The salad was delicious, but I still prefer the crunchy sweetness of Romaine lettuce. So why should you try it? I can think of three good reasons: First, like me, you probably have an aging bunch of kale in your fridge. Second, it keeps much longer than a traditional Caesar; even dressed. Third, you get the sweet satisfaction of feeding yourself and your family a healthier meal.
A note: If you are using a Florida avocado, use only half of one in the dressing.
Using a food processor, pulse together the anchovies, garlic, Worcestershire, and Dijon until the garlic is finely chopped. Add the avocado, lemon and mayonnaise. Blend until very smooth. Add a little water 1 teaspoon at a time if the dressing is too thick.
In a bowl, stir together the dressing and Parmesan cheese. Cover with plastic wrap so the surface is touching (to prevent browning). Refrigerate until chilled.
Wash and dry the kale, removing the ribs with a knife. Slice into thin, bite-sized pieces.
Add the kale to a bowl and sprinkle with 1/4 teaspoon of salt. Using your hands, rub the kale pieces in the salt for a few minutes.
Toss the kale in the dressing (use a little or a lot) and top with fresh black pepper, croutons and extra cheese.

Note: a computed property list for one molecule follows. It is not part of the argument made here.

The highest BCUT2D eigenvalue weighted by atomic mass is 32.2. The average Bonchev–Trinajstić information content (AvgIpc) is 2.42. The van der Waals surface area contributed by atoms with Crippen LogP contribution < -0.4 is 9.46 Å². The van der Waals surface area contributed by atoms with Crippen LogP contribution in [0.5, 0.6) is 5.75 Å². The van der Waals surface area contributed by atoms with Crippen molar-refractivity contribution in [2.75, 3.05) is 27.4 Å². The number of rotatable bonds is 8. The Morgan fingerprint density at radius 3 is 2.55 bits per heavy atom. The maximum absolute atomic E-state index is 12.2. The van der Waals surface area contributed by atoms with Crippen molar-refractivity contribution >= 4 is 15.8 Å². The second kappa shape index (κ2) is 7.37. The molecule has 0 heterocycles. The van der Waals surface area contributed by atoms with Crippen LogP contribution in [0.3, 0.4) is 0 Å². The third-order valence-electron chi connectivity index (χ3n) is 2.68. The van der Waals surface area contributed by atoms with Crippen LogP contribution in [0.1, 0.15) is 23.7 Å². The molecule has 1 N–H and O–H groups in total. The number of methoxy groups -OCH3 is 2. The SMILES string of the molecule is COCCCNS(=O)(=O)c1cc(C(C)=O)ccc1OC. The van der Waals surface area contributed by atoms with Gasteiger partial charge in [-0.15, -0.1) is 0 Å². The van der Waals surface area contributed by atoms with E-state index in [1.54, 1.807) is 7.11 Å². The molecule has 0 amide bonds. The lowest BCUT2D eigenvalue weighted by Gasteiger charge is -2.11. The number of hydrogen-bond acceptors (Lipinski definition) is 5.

Drizzle bread cubes with olive oil and bake in a 350 degree F oven for 10 minutes or until crusty and brown.
I’ve been making baby food for my little one since he started to eat solids at six months. I started with a book of recipes, but soon left the book on the shelf to create my own. Now that he’s 8 months old, I sometimes just puree what we are having for dinner. He loves variety and I can see the excitement on his face when he tries new foods. He’s already had every type of seasonal organic fruit and veggie I could get my hands on, plus yogurt, cheese, beef, chicken, rabbit, lamb, octopus and fish. That’s quite a good start for my little foodie-in-training!
This recipe is a basic one I keep on hand, changing the ingredients according to what I find at the market. Something I like to do is roast my veggies instead of boil them. The flavor is much more intensified, because the water is removed from the veggies as they roast. Quinoa is a great way to add protein and it cooks faster than other grains.I bump up the protein and flavor by cooking it in chicken broth.
Roast the sweet potato and apple whole without oil in a 350 degree oven for about 20 minutes. You should see juice coming out of the potato and the apple skin blistering. Remove from the oven and let cool.
In a pan, combine the quinoa, thinly sliced carrots and chicken broth. Add any seasonings like ginger and cinnamon here. Simmer covered for about 15 minutes. You will know the quinoa is done when little sprouts pop out from the seeds and the liquid is absorbed. Carrots should be fork tender. Let cool.
Peel the skin from the sweet potato and apple. It should come right off in your hand. Slice the apple from the core. Combine all ingredients in a food processor (I use a Cuisinart mini prep for this job). Blend until smooth, adding additional liquid until you get the consistency you like.